The British No 1 will take on Spain’s Jaume Munar as he looks to recapture the form that carried him to the third round 12 months ago and an intense clash with eventual champion Novak Djokovic.
Edmund, pictured, eventually lost in four sets, but he hopes the experience can stand him in good stead against 88th-ranked Munar, who has never won a match on grass and has lost his last six on all surfaces.
He said: “It was probably the best match I played at Wimbledon. I ended up playing the winner, so he was playing very well. The best atmosphere and match I’ve been involved in at Wimbledon, for sure.
“I think every time you go on Centre Court or Court One, you get the feel of it. It’s always in the bank for next time you go in.
“He [Munar] is a very good competitor. I practised with him once last year. He plays with a lot of emotion, always fighting. It’s an exciting match to be on Centre again, a very nice surprise when I saw that.”
Edmund arrived at the All England Club on the back of his best week of what has so far been a disappointing season with a run to the semi-finals in Eastbourne.
“Three matches inside a week is not something I’ve had for a while,” he said. “Good to get that. Come through some pressure situations. Learn from my loss. Just helped me a lot with being on court tennis-wise, with my confidence.”
After the highs of last season, which began with a run to the semi-finals of the Australian Open and ended with his first ATP Tour title and a place in the world’s top 15, this year has been rather different.
A knee injury has played a big part, with Edmund missing most of the first two months of the season and then retiring during his second-round match at the French Open and admitting it was still an issue. He has pulled up well after Eastbourne and will not be giving any thought to the scrutiny on his shoulders as the leading British man at Wimbledon.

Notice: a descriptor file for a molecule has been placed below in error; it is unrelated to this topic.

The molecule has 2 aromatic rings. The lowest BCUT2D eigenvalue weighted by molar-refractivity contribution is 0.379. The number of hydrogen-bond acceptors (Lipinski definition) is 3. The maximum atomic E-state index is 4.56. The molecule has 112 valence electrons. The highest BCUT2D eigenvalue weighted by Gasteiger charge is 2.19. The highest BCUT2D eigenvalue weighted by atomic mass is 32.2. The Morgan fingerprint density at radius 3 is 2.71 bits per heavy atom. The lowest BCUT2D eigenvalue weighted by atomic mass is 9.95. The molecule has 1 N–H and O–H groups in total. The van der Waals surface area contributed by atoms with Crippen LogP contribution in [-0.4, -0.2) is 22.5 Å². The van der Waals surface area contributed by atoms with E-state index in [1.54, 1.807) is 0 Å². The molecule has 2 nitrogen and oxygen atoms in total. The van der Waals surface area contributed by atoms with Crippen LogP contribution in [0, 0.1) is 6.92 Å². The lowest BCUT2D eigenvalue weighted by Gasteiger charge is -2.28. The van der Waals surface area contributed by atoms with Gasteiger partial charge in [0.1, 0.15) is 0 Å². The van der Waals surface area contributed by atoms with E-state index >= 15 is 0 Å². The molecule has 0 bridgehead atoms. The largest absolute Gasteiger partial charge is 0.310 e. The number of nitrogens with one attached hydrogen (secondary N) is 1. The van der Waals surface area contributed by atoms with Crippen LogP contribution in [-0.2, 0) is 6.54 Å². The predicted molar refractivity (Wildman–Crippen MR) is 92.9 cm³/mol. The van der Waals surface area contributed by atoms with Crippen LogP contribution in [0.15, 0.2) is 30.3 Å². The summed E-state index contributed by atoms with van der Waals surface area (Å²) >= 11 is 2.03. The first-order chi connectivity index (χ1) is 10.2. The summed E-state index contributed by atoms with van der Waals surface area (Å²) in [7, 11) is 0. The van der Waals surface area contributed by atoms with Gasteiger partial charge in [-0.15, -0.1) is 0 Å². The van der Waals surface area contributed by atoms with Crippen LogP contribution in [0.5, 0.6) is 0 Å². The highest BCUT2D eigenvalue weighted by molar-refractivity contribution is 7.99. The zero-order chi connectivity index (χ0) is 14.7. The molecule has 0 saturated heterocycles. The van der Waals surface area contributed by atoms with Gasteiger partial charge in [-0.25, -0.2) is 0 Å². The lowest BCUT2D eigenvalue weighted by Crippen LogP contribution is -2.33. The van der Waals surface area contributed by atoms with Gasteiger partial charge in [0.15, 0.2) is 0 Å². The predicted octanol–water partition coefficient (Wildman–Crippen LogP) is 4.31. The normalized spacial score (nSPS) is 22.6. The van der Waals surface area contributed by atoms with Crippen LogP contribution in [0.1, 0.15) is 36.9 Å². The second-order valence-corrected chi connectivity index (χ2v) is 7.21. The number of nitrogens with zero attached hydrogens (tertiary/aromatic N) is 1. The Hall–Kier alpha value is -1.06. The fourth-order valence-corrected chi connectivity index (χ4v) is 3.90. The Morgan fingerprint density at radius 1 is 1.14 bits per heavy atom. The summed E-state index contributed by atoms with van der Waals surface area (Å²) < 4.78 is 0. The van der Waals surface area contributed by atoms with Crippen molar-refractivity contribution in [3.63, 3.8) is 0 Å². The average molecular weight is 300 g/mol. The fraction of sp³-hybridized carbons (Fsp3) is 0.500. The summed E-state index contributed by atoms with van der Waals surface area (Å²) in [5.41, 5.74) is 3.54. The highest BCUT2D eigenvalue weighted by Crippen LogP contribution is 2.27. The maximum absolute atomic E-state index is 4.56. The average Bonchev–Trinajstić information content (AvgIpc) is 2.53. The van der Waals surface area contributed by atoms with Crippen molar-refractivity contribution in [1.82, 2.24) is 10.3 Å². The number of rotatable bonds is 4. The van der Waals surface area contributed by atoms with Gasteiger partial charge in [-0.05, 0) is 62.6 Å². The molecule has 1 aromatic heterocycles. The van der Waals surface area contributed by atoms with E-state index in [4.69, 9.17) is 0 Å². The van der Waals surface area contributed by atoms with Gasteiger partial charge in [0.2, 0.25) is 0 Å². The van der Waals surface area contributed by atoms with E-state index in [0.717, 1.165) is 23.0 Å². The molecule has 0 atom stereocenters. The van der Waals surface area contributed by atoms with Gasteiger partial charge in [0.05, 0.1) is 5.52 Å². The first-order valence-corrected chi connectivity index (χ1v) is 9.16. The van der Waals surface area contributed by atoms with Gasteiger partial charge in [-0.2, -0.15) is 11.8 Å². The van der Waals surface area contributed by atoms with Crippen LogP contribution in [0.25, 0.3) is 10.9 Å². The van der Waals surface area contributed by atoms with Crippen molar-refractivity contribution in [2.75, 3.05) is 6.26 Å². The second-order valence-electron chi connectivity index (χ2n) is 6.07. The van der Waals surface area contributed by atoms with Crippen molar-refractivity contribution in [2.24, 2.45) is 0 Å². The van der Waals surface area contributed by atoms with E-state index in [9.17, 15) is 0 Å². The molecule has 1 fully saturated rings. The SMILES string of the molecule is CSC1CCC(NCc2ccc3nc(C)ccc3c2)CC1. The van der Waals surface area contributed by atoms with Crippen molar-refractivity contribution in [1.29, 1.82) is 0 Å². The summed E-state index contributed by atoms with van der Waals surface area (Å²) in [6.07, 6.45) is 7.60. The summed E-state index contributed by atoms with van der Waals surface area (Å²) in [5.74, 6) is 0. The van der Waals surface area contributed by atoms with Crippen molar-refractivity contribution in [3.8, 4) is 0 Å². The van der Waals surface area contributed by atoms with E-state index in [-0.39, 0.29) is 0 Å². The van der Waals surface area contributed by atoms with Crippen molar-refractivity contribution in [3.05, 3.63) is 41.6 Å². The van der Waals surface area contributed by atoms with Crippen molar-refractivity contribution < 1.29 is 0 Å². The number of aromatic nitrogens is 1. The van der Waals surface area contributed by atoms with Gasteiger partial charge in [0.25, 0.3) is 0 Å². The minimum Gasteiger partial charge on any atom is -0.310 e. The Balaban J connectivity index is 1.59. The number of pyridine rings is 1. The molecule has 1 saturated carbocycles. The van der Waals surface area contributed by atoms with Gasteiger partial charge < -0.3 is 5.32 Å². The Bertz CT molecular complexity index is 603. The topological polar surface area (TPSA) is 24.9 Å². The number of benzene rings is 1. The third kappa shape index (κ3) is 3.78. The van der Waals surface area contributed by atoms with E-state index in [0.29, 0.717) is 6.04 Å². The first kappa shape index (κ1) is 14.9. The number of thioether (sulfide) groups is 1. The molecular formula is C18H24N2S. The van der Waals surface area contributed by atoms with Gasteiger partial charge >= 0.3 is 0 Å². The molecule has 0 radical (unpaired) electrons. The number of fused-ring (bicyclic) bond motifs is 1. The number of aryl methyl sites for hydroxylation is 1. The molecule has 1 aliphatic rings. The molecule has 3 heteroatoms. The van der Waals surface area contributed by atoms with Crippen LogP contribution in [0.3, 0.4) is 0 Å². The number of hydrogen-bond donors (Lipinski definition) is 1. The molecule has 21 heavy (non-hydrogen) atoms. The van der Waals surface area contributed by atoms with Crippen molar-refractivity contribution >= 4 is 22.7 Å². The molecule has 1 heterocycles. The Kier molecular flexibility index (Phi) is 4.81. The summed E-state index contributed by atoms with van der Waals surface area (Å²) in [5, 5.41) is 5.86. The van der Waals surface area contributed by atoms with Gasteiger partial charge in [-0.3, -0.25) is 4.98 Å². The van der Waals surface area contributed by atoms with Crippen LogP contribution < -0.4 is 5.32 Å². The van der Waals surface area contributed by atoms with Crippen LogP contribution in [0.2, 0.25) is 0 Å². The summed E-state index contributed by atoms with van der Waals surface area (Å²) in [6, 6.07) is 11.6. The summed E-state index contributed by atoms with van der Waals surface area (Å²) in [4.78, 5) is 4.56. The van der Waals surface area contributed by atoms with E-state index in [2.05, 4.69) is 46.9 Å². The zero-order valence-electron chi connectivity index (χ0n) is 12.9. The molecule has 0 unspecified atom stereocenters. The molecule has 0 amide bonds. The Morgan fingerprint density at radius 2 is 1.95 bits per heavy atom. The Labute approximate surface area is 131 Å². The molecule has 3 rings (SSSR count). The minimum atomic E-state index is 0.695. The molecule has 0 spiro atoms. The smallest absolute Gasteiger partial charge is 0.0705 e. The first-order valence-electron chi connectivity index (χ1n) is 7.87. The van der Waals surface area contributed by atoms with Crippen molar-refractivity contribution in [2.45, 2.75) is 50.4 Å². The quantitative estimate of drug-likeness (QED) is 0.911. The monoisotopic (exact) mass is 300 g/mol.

“I do my best,” he said. “If I come unstuck, people have opinions about it, I move on.
“You always want to do well at Wimbledon. It’s the biggest tournament in the world. But if you go on court tense and feeling pressure to win, then I don’t think it’s a great recipe to relax into your game and play freely.”
Edmund is one of six British men competing in the singles main draw this year, and has company from East Yorkshire in the shape of 19-year-old wild card Paul Jubb.
Jubb hails from Hull while Edmund grew up near Beverley, and he said: “When he got the wild card, I sent him a message saying, ‘Well done, amazing opportunity, as best you can try and enjoy these two weeks because it’s probably the best two weeks you’re going to have as a professional tennis player’.”
Djokovic, as the defending champion, gets his tournament under way on Centre Court at 1pm. The Serbian top seed plays Philipp Kohlschreiber of Germany and it was revealed yesterday that Djokovic will have 2001 Wimbledon champion Goran Ivanisevic on his coaching staff.
“A bit of a sudden call came a few days ago,” said Ivanisevic, who will work with last year’s winner for the first week of the tournament and is trying to shuffle his diary so that he can stay on longer. “When Novak Djokovic is calling you, you put a lot of things on the side.”